In a restaurant, when something needs to be done, it needs to be done now. A pan of hot orecchiette with fresh mozzarella that’s just reached the melting point needs to get on a plate now. A dishwasher who’s just called in sick needs a replacement now. A leaky pipe needs a plumber now. In a business where customers, if not greeted within a minute of entering, may walk out the door, even five minutes is a long time.

So at the start of the pandemic, I understood the frustration of restaurateurs — abandoned by their insurers, threatened by their landlords — looking to the federal government for aid. Elected representatives and public servants, while working at what is considered a lightning pace for government, were moving in what felt like slow motion to restaurant owners and workers who had seen their world destroyed overnight.

The restaurant industry had no shortage of problems before COVID-19. But the pandemic fast-tracked the ongoing issues of exploitation, abuse, wage theft and income disparity, while creating new ones — like how to survive a year with your revenue reduced by 75 per cent, with barely enough savings to pay for the last batch of invoices and payroll.

Some restaurant problems can’t be legislated, like the issue of workers choosing not to go back to their jobs. I’ve heard reporters and economists discussing this as a matter of incentives. They forget there’s also a human factor: what life has been like for workers; how they have been treated by employers and customers.

Over the last year, between writing a book and many news stories about the plight of restaurants and the people who operate them, I’ve spoken to a lot of hospitality professionals about what they want from their governments. Here is what I’ve heard.

Restaurateurs want a seat at the table. Some are calling for a government department or ministry. Why not?

Clear timelines and messaging

The rent and wage subsidies introduced in Canada happened relatively fast. But the changes to them were slow and unclear. Each time support was extended, operators found themselves with unanswered questions about how to plan for the coming season, buy product or hire staff, with no idea of what the road ahead would look like.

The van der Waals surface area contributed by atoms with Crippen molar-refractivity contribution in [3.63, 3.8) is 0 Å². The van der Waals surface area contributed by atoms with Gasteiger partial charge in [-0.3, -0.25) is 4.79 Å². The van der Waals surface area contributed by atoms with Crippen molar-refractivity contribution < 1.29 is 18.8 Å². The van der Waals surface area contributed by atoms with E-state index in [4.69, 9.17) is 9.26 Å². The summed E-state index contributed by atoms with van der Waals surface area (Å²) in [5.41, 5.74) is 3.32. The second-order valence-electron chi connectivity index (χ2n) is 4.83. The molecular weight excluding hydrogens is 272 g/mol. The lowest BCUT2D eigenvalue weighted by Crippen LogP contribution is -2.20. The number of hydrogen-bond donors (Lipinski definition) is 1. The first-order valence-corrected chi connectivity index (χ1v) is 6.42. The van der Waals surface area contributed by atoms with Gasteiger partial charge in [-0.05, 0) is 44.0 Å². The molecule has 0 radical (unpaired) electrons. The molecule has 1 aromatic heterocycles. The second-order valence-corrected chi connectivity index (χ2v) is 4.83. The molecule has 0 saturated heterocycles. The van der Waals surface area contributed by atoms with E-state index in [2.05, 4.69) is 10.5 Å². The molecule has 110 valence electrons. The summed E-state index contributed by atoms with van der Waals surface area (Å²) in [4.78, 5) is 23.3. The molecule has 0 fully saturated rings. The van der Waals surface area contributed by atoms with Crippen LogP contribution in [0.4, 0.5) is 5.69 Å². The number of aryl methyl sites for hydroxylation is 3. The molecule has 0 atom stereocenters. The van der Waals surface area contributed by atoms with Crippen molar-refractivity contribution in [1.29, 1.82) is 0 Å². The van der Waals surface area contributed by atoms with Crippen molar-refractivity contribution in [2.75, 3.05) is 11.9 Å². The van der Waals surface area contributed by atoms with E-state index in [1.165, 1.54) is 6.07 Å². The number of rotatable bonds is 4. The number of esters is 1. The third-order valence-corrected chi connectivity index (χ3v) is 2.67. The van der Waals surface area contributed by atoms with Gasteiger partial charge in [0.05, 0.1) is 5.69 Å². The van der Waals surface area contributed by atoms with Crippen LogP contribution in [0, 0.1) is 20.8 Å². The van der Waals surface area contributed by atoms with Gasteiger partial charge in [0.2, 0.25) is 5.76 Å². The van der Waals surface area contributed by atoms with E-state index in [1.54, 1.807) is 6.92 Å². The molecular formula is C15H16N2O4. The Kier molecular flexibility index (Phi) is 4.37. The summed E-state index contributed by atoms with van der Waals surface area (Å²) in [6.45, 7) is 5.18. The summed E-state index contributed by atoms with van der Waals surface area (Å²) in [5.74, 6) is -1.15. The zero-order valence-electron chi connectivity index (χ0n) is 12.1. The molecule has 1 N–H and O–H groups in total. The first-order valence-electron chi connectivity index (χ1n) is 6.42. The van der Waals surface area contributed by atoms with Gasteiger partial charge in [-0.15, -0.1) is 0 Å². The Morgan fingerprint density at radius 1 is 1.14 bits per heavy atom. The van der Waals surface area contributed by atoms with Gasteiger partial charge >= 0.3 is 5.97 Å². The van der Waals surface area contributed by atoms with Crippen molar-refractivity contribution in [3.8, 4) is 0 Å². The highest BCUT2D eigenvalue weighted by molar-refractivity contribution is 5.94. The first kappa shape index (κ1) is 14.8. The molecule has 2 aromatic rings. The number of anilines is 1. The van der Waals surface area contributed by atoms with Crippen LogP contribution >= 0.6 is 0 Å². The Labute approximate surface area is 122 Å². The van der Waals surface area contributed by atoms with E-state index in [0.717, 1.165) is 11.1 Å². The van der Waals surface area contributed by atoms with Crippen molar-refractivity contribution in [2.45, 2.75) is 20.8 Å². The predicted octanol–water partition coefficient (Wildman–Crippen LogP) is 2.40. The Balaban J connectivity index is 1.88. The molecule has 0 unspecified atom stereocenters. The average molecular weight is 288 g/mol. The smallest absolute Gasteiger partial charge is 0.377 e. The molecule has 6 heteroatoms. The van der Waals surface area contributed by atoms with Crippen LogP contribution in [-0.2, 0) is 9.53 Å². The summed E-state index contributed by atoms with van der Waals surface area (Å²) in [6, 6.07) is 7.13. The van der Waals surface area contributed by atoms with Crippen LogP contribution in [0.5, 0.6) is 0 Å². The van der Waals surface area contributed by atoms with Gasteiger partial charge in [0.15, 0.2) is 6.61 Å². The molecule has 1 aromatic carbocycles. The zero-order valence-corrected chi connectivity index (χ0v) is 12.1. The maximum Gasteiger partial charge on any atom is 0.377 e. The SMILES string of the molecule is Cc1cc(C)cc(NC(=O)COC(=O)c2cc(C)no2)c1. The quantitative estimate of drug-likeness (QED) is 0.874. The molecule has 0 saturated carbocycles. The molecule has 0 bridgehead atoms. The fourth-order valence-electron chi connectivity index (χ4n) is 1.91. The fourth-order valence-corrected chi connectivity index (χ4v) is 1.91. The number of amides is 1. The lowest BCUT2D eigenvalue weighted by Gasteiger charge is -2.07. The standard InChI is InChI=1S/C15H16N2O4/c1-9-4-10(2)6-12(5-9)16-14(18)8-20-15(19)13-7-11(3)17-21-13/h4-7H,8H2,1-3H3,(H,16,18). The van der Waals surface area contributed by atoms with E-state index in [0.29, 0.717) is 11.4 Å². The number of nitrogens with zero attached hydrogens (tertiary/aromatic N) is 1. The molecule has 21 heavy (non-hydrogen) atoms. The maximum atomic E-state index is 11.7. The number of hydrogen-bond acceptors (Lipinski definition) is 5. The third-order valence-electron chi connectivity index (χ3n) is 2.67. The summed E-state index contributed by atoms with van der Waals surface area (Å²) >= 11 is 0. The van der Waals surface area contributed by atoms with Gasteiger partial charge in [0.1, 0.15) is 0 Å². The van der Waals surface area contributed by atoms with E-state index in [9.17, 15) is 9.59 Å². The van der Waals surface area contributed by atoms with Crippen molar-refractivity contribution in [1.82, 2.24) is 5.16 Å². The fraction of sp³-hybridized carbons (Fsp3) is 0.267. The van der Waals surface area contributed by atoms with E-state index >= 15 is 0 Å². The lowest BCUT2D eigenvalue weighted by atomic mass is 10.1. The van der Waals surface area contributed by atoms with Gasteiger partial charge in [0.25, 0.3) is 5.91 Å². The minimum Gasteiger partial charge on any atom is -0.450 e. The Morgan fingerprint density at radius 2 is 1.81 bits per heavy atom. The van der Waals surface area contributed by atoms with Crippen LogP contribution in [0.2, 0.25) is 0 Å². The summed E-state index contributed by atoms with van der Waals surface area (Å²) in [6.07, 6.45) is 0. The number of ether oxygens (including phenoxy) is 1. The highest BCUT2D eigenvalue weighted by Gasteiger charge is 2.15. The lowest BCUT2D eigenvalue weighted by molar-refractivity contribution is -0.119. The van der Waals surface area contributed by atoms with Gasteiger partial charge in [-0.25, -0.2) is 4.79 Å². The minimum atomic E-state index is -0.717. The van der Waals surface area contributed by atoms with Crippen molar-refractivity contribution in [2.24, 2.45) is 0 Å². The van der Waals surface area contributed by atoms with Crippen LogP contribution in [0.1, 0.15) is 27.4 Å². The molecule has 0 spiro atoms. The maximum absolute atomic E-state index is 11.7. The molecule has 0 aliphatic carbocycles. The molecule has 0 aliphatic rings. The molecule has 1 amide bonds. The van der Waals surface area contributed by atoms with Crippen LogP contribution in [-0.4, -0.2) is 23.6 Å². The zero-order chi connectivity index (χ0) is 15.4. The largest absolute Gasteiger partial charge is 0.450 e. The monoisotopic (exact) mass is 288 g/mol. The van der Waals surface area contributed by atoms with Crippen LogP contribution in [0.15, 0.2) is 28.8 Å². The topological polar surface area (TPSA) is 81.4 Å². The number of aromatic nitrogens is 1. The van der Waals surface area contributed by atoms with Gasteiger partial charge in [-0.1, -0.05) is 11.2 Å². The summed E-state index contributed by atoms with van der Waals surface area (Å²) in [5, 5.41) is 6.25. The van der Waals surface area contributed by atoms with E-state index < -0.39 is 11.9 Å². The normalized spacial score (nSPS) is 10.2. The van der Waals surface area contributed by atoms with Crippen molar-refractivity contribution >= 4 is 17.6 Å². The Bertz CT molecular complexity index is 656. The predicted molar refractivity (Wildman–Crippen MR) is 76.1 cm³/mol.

No government is going to subsidize the hospitality industry indefinitely. All restaurant owners want is some understanding of how to strategize for the future.

Because businesses closed, then opened, then closed again — often, it seemed, due to public or private pressure as much as health concerns — restaurateurs haven’t felt like they can trust municipal or provincial leadership to consider the mechanics of their businesses. For example, when Ontario restaurants were allowed to reopen in March, they restocked and restaffed, only to be closed again within weeks. They’re hoping governments can at least be better communicators.

Regulation of third-party delivery

Pre-pandemic, the seemingly predatory nature of third-party delivery companies (or 3PD) was a conflict coming to a boil. But at the time, few customers were aware of the profit-busting commissions, averaging 30 per cent, that tech companies like Uber Eats and Foodora demand from restaurants that operate on a four to 12 per cent margin. The pandemic, with its shift to takeout and delivery, lifted the lid on this contentious relationship.

With restaurants forced to focus on off-premise sales, the tightening grip of the 3PD companies became a stranglehold overnight. And soon the rallying cry of “order delivery to support your local restaurant” segued into a public conversation about this dynamic. Some U.S. cities — L.A., Denver, New York, San Francisco, Seattle, Chicago — quickly placed temporary limits on 3PD commissions. Toronto dithered for six months.

At the same time, the exploitative nature of the “gig economy” and “independent contractor” language used by 3PD companies to avoid employing and compensating couriers fairly became a regular fixture of the news. Following a ballot initiative in California (where tech companies spent more than $200 million USD to overturn a state law that would require them to treat their workers as employees), the tech consortium has promised similar campaigns everywhere. They’ve already begun.

Similar to the rise of Amazon, Google and Facebook, the 3PD sector has leveraged a number of tools to gain a great deal of control over the hospitality industry in a relatively short amount of time. These strategies include: a lack of understanding from federal legislators; the speed of technological adaptation; and their ability to devote venture-capital-funded war chests to fighting labour laws. Governments everywhere need to wise up and learn from their mistakes in dealing with tech companies in the retail, data and media fields.

Deregulated alcohol sales

Restaurateurs in Ontario were thrilled on March 26, 2020, when they were allowed to sell alcohol via delivery or take-out. The lift on prohibition was supposed to be temporary. But the horse was out of the barn. The ability to generate drink revenue through off-premise sales (particularly at a time when all sales were takeout or delivery) was a game-changer.